Filters

Geneious includes a filter function that allows you to drill-down to specific subsets of annotations.

 

Fig. 5

As shown in Fig. 5, we can enter search terms in the “Annotations and Tracks” search bar (right panel) to filter the annotation table list of terms.  For example, if we enter the term “replication”, the filter returns six annotation terms.  The filter function searches through all of the annotation fields for the search term, in this case the word “replication”, and only displays matching annotation records.  In our example note how “replication” appears explicitly in the “Name” field for three of the records, but is found in other fields for the remaining three records.

 

Reports

You can easily create spreadsheet annotation reports with the following instructions.

First, format the report column headers:

  • In the Document Viewer (center panel), click the “Contig View” tab.
  • In the Document Viewer (right panel), click the “Annotations and Tracks” tab (right yellow arrow).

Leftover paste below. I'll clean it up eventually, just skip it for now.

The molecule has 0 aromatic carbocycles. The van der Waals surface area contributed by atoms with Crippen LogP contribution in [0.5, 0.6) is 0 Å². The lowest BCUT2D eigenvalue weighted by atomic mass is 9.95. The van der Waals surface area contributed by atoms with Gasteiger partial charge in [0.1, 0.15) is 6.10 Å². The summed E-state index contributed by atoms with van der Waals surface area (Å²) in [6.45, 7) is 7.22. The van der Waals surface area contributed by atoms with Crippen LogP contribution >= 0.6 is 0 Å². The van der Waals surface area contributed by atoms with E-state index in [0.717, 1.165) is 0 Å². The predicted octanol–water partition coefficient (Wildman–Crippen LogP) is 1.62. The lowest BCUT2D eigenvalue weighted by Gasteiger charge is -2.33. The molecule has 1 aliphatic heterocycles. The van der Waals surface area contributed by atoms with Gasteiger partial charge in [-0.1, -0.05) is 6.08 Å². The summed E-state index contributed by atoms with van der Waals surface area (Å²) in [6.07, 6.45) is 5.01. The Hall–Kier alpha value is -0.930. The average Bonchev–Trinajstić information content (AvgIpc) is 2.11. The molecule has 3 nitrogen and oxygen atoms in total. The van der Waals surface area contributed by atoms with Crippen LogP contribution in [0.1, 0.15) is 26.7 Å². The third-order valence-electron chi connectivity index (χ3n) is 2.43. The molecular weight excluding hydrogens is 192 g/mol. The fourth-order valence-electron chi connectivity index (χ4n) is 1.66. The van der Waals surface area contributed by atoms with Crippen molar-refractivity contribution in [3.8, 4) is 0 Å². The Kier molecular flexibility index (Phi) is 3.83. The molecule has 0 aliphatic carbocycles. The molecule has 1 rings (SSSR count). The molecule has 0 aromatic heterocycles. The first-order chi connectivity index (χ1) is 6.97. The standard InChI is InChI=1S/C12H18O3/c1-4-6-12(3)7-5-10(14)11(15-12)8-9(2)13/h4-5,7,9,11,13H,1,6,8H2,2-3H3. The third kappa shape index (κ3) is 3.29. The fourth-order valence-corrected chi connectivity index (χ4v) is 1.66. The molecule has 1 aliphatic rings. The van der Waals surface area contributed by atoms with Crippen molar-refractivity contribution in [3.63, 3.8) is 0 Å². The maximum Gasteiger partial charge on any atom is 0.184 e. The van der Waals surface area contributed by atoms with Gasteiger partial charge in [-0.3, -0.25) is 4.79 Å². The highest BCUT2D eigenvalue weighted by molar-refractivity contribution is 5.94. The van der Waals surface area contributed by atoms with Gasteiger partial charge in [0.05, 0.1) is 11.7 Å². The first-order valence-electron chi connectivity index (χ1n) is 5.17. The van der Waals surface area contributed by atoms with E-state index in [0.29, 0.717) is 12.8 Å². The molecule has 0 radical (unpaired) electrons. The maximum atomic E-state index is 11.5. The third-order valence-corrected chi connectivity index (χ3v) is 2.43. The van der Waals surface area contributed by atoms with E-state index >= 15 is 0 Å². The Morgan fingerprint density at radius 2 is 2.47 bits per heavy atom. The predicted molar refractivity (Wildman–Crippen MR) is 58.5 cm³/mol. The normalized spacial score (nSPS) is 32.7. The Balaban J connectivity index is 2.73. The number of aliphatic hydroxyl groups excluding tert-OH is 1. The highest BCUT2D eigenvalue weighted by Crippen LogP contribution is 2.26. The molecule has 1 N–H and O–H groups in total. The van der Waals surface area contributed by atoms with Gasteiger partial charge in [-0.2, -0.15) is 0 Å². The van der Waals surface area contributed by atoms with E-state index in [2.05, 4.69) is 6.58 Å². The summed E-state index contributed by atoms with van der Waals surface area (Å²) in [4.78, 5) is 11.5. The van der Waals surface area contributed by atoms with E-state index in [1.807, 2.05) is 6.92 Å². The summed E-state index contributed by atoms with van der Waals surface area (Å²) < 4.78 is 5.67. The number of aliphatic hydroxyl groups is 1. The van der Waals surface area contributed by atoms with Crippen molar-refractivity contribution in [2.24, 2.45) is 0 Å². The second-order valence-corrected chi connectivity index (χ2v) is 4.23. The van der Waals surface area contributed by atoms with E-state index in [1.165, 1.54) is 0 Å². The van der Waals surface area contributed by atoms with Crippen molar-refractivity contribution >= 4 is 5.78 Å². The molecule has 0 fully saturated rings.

• Under “Types” choose the tracks that should be included in the report.
  • In the Annotation Table (bottom panel), click “Columns”.
  • In the popup box click “Manage columns…”.
  • From the “Available” column choose the column names that should be included in the report and select and move them to the “Selected” column with the right arrow.  Conversely, move unwanted column names from “Selected” to “Available” with the left arrow.
  • In the “Selected” column, select and order the column names with the up and down arrows.
  • Choose “OK”.

Second, export the report:

  • In the Annotation Table (bottom panel), click “Export table”.
  • In the popup box, in the “Look in:” drop-down list, navigate to the directory where the report should be stored.
  • In “File name:”, accept the default file naming convention or edit it.
  • In “Files of type:”, choose either Excel CSV (comma separated value) or TSV (tab separated value) format.  (We normally use the default CSV format).
  • Click “Save”.

The annotation report file is now available on your local workstation.

Here is a sample annotation report for your review (converted from Excel CSV to XLS format).

 

Manual

For more information about Geneious annotation capabilities, see the Geneious User Manual.